Contains the first comprehensive photodocumentation of the Ellora cave temples in India, with thousands of manually annotated photographs taken by Arno Klein. This work was funded by a grant from the Mellon Foundation, and will result in a website with a “walk through” user interface to navigate through the images with respect to the temple ground plans, as well as a book, to be coauthored with Dr. Deepanjana Danda and

Professor Emeritus Walter Spink of the University of Michigan in Ann Arbor.

Collaborators and Co-Editors

Satrajit Ghosh, Ph.D., Postdoctoral Associate

Speech Communication Group, Research Laboratory of Electronics

Massachusetts Institute of Technology, Cambridge

Joy Hirsch, Ph.D., Director of the Functional MRI Research Center

Professor of Psychology and Functional NeuroRadiology

Departments of Radiology and Psychology, Center for Neurobiology and Behavior

Columbia University, New York

Brett Mensh, Ph.D., Assistant Clinical Professor

Department of Neuroscience, College of Physicians and Surgeons

Columbia University, New York

Jason Tourville, Ph.D. Candidate

Department of Cognitive and Neural Systems, Boston University, Boston

Graduate Advisors

Joy Hirsch (see Collaborators and Co-Editors)

Norman Relkin, Ph.D., M.D., Associate Professor of Clinical Neurology and Neuroscience

Weill Cornell Medical College, New York

Jonathon Victor, M.D., Ph.D., Professor, Department of Neurology and Neuroscience

Weill Cornell Medical College, New York

Thesis Advisor

Joy Hirsch (see Collaborators and Co-Editors)

Call

NSF: PD 03-7252 (1/15/2007) BCS - PERCEPTION, ACTION & COGNITION

Hosting institution

New School University

Ethics and security

Human Subjects Research

Protection of Human Subjects.

Human Subjects Involvement and Characteristics: Participants will be recruited from the Columbia Health and Sciences Campus and the Columbia Morningside Campus communities, as well as The New School community, with no biases toward race or gender. Participants will be included if they have normal visual acuity or corrected with contact lenses, are right handed, and have no history of neurological injury, disease, or developmental impairment, psychiatric illness, substance abuse, or hearing loss. The proposed research will involve both genders and a random sampling of races, with a total of 25-75 participants.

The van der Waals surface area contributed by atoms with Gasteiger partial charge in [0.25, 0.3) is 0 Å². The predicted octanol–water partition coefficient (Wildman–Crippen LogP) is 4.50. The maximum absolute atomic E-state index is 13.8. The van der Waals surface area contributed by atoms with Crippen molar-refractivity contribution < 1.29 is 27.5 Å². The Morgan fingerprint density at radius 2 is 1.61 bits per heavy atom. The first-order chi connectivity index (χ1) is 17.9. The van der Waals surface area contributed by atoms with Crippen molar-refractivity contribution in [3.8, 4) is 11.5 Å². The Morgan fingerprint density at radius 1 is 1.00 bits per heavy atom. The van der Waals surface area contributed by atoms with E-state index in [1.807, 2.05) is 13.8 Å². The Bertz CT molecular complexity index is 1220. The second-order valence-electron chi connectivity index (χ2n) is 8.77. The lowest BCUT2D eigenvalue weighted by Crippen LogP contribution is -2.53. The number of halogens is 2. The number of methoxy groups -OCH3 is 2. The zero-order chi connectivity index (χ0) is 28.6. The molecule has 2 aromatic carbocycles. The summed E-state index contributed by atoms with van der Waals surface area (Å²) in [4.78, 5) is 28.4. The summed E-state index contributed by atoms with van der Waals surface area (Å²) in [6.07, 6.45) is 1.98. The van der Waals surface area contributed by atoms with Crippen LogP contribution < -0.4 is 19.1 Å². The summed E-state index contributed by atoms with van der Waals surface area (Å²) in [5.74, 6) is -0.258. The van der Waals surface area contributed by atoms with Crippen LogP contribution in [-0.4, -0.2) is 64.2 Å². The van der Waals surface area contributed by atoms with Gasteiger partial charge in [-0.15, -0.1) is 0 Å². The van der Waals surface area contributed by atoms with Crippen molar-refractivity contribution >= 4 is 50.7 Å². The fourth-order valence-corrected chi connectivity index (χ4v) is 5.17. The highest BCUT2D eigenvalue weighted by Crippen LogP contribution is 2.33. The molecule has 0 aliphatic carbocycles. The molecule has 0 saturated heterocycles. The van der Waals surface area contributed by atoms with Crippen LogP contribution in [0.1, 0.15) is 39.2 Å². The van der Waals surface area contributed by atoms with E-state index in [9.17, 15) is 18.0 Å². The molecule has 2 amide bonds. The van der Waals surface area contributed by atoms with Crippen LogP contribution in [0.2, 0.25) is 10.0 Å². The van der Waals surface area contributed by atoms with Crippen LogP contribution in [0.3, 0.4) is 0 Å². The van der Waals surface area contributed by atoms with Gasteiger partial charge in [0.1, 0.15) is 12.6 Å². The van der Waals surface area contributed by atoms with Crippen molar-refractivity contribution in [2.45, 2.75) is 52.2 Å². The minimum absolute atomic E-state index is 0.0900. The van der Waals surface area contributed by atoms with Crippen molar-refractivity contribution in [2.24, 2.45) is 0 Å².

Sources of Materials: Data collected from participants will be used for research purposes only. It will be in the form of behavioral performance measuring accuracy on visual perception tasks, and reaction time in milliseconds, and eye movements for each trial. Behavioral data will be recorded and stored electronically as Matlab (.mat) files.

Potential Risks: The proposed studies will involve human subjects between the ages of 18 and 45. There are no known risks incurred by eye movement recording using infrared video oculography. This is a completely non-invasive method.

Protection Against Risks: All laboratory personnel have undergone extensive safety training as required by Columbia Presbyterian Hospital. Subjects are instructed that they may opt out of the study at any time.

Consent: All participants will complete the consent process upon arrival. During this time they will receive a written description of the study and the investigator will explain it in detail using non-technical language, including procedures. Potential risks and benefits of the current study will be explained. Participants will be informed that all measures required by the Internal Review Board will be taken to ensure confidentiality, such as keeping all identifying information in a locked file. All appropriate signatures and dates will be provided before any other procedures take place.

Potential Benefits to the participant: The benefits of participating in this study are not linked directly to the participant.

Potential Benefits to others: Participation in this research contributes directly to the fields of cognitive neuroscience and cognitive psychology, to teachers at all levels (with regard to the public availability of categorized information graphics used as stimuli), as well as to the general public interested in information graphics.

Women and Minority Inclusion: No exclusion criteria will be used regarding race or gender. We expect our testing to include identical numbers of males and females. The racial breakdown should reflect the racial characteristics of the very diverse local population.

Inclusion of Children: Because we are situated in a university environment, there is access to a potentially large subject population of at least 18 years of age. In order to ensure valid comparisons across subjects, we will require all participants to be of similar age, so unless we have access to a large enough subject pool younger than 18 to make statistically valid inferences, we will restrict the experimental subject pool for our first phase of experimentation to individuals 18 years or older.

Data and Safety Monitoring: We will safeguard the confidentiality of the study data and the identity of study subjects. We will use a unique code number for each subject. The data will only be identified by the codes and the key to the codes will be stored separately from the data. All information will be kept in locked file cabinets accessible only to the investigators. Electronic data files will be stored on computers that are not accessible to unauthorized personnel. The computers will be protected by PI’s HIPAA-compliant firewall. Whenever possible, files will be archived onto removable optical disks and erased from the hard drives of any active computers using a utility that completely wipes the file information. Any files that are transmitted over the network will be encrypted using a 128-bit key.

Author contributions

AK conceived of and wrote this proposal.

References